While proponents argue for the environmental and economic possibilities of digital agriculture (e.g., Rossel & Bouma, 2016), there are potential negative implications, including the reproduction of inequity and unethical uses of farm-level data, such as the sale of data to third parties and the use of machinery sensors to “spy” on farmers (Bronson & Knezevic, 2016). Since 2016, the authors have been tracing industry trends and examining the discourse surrounding digital agriculture in media, policy, and corporate communication, and interviewing designers, funders, and users of digital agricultural tools (publications forthcoming). This commentary relies on the observation that little to no attention has been given to agriculture in discussions of digital and data policies. As eaters, people are all connected to agriculture, and the sector has enormous social, environmental, and economic impact in Canada. Yet, digital technologies have made inroads into the sector with very little regulatory oversight.

The majority of agricultural big data and infrastructures are currently servicing only those farmers working within a “productivist” strategy—maximizing the output of commodity export crops (Buttel, 2003). Interviews with Canadian farmers support a finding elsewhere: while many farmers use public satellite-derived information (on weather, say) and global positioning system technologies, large-scale and low-value crop farmers are adopting tools for collecting and “mining” big agricultural data (see Paustian & Theuvsen, 2017). These end users are adopting tools for economic and environmental gain. Interviews conducted for this study show that many social actors interpret the value of big data in agriculture as a “win-win,” because reducing harmful chemicals also reduces expenses.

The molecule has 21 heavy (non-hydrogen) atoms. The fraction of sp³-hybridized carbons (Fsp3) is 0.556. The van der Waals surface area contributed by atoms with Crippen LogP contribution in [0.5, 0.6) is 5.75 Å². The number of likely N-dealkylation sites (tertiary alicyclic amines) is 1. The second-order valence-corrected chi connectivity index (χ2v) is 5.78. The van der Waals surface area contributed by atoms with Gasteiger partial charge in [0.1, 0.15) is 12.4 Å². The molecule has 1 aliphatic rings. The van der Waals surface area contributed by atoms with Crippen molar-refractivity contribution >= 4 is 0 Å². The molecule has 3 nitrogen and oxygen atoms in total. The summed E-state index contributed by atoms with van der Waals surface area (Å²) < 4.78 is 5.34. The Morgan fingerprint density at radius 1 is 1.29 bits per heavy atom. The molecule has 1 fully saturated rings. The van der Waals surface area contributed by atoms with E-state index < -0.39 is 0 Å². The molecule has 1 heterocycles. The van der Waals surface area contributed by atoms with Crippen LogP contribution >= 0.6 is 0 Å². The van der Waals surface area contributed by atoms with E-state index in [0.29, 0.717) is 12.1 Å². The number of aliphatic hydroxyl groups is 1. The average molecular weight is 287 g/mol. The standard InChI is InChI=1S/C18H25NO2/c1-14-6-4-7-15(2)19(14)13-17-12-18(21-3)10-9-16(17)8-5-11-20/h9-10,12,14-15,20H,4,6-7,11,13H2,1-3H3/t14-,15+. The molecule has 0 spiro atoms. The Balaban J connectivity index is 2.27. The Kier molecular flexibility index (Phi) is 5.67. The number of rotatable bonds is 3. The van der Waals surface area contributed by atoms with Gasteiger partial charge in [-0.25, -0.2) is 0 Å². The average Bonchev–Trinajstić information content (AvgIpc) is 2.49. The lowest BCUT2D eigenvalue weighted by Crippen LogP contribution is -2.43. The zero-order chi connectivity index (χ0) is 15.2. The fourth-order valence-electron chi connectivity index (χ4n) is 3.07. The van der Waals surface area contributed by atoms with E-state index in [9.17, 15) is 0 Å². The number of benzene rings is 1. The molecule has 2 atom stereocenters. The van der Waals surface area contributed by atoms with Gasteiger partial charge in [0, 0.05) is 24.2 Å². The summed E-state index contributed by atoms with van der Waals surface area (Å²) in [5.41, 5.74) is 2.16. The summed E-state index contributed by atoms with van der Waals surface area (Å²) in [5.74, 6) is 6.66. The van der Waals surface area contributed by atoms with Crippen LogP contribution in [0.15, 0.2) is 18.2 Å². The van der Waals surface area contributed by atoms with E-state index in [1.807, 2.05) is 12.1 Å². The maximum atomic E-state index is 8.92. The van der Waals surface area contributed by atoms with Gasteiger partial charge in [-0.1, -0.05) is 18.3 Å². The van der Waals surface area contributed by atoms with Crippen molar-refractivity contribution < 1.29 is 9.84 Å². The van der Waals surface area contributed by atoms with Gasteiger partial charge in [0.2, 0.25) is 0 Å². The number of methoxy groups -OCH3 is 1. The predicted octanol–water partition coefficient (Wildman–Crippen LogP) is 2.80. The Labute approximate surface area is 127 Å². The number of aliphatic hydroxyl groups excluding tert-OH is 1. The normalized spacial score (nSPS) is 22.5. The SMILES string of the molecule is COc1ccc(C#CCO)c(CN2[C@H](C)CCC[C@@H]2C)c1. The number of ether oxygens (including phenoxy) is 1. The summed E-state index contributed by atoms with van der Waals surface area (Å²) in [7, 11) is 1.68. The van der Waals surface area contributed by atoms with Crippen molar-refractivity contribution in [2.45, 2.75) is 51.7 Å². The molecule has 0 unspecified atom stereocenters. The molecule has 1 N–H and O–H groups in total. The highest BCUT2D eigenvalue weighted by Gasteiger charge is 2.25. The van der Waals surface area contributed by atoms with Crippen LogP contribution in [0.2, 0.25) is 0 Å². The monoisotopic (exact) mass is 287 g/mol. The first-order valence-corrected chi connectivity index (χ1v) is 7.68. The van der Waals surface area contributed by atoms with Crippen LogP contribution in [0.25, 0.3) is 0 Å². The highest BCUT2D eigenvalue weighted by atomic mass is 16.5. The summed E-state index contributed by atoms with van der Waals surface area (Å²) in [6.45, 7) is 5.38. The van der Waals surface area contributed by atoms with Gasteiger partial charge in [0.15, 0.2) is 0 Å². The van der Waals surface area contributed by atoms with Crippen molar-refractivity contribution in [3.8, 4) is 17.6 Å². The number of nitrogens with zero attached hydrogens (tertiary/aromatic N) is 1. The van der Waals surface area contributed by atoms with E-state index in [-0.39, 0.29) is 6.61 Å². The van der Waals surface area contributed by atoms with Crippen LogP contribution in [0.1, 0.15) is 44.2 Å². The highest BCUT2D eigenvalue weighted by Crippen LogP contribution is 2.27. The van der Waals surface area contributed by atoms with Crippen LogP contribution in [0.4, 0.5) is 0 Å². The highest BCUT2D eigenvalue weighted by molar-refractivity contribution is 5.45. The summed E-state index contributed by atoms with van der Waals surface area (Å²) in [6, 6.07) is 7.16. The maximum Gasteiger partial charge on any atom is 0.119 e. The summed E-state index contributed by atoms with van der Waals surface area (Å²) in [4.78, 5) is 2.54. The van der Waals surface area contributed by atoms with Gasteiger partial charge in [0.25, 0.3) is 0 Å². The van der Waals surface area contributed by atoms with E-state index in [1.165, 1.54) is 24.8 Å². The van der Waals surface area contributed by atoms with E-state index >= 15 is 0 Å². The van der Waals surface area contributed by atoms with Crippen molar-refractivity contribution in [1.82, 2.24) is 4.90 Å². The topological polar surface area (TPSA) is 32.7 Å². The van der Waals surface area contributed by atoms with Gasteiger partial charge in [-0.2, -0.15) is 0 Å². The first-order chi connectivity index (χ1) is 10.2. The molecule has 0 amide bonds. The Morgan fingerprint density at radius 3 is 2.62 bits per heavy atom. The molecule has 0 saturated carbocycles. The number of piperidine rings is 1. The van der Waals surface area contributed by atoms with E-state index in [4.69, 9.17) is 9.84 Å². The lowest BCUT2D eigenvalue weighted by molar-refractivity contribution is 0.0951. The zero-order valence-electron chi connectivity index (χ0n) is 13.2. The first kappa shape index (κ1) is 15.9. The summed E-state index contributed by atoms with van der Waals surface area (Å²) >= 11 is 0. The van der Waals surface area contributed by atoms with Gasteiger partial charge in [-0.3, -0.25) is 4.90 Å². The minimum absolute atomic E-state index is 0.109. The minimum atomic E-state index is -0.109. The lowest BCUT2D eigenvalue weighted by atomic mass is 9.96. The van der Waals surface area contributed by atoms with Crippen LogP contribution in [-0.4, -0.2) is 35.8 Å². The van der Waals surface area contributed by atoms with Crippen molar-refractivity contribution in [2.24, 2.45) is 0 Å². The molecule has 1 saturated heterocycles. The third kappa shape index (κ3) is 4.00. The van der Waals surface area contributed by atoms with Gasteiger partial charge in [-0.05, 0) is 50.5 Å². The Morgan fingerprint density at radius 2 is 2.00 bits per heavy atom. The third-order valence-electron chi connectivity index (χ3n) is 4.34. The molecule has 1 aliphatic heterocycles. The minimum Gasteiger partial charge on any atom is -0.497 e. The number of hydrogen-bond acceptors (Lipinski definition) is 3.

Unfortunately, the majority of commercially developed big data for agriculture are not useful to a diverse array of farmers. Corporate digital tools focus data selection methods on major agronomic commodity crops, such as corn and soy, versus horticultural crops, such as vegetables and fruits. Because of their relative value, agronomic crops are typically planted on large acreages; and for a host of reasons (land cost, environmental variation), there is an east-west split fragmenting land size across North America. The west is dominated by commodity farms averaging roughly 1,700 acres (Saskatchewan); in the east, horticulturalists manage farms averaging 261 acres (Nova Scotia). Variations in land size and strategy map translate into differences in technological needs. Expensive pieces of new equipment suit large holdings of over 1,000 acres for various reasons, including the fact that there is more capital available for investment in equipment to relatively large farmers.